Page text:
I spent a long weekend on a much-needed vacation (the first trip that wasn't business- or family-related somehow in four years). What I love most about flying is the opportunity to hyper-focus on a book and just plow through it while in transit. For this trip I committed to Deep Economy by Bill McKibben, a book that I had tried somewhat unsuccessfully to read for the last six months or so.
I had heard all sorts of wonderful things about this book from various people in the months leading up to the Hello Etsy conference that the I Heart Art: Portland program organized last fall, and I'm happy to say that I finally finished reading it during that final descent into Portland.
McKibben starts by recapping our relatively dim future when it comes to climate change, peak oil, and the perils of agribusiness—that sustained economic growth ad infinitum is not sustainable—but then turns his focus to something more hopeful. He emphasizes the importance of renewing our participation and connection to community and ridding ourselves of our hyper-individualistic sensibilities that have been ingrained into us over time through decades of economic growth and mass marketing.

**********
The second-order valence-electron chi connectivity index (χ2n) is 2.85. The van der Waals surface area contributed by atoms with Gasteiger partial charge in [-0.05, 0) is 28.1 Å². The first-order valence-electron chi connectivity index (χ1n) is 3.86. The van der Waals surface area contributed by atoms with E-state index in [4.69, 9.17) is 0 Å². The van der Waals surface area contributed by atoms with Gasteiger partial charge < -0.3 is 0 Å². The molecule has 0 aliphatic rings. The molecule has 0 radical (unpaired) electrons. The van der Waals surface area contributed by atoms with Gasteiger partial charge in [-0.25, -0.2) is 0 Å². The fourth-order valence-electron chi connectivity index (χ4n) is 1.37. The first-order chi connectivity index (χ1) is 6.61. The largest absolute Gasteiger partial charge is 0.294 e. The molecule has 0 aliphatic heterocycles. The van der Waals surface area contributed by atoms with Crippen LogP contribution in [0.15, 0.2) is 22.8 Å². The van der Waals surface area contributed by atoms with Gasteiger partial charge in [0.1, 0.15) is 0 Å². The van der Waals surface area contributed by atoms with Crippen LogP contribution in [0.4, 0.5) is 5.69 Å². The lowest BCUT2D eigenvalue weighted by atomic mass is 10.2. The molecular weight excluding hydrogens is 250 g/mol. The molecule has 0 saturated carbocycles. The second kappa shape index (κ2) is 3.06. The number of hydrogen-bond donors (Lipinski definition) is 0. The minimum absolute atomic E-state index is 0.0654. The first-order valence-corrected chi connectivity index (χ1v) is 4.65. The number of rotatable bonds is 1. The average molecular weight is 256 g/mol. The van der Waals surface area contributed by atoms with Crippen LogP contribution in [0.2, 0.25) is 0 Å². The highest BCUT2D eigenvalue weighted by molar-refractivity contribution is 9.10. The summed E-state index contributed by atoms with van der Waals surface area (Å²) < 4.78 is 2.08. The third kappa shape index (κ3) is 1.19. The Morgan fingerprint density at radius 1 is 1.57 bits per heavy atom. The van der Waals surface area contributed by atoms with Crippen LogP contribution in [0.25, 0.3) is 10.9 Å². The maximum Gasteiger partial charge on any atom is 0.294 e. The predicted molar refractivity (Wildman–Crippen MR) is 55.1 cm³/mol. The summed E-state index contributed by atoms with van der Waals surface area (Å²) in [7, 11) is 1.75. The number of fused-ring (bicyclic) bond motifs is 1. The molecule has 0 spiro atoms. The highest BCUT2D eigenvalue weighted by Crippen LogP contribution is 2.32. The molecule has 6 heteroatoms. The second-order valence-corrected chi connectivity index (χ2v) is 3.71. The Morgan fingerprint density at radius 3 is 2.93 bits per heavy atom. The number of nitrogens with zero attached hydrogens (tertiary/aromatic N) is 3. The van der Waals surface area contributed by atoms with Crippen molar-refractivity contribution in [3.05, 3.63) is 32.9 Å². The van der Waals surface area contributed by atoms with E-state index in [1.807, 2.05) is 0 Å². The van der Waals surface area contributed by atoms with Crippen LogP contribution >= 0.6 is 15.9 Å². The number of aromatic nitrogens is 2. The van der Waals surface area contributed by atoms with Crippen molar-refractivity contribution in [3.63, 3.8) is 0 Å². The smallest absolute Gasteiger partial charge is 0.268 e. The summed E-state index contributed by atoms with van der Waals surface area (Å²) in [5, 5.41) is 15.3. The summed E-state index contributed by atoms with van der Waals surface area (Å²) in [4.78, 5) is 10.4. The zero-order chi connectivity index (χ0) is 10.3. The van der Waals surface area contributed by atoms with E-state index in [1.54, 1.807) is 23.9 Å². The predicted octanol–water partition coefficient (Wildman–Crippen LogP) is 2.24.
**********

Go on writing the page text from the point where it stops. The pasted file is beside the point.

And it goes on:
He offers examples and data about local farming movements (Portland included), shared living communities, and radio the way it was intended. He contrasts these concepts with the ultra-production of China's manufacturing industry and supplements them with inspiring community stories from around the world—from Cuba to Bangladesh to Brazil.
The book was published in 2007, so reading it from a 2012 perspective—nearly four years into this recession—makes it all the more powerful and insightful. So much of what he had to say rang true with my own thoughts around the ridiculousness of perpetual growth, our blatant disregard for those around us, and the crucial movements that have sprung up over the last decade or so to bring us back to the powerful society that we once were.
You don't have to be an economist to read this book—I certainly am not—but I give you fair warning that it might change your perspective and alter your life goals. Community is more important that money, more important than business success. We are global citizens and local denizens. If we are to survive what's coming down the road, we need to cling to each other. We need to take root in a deep economy.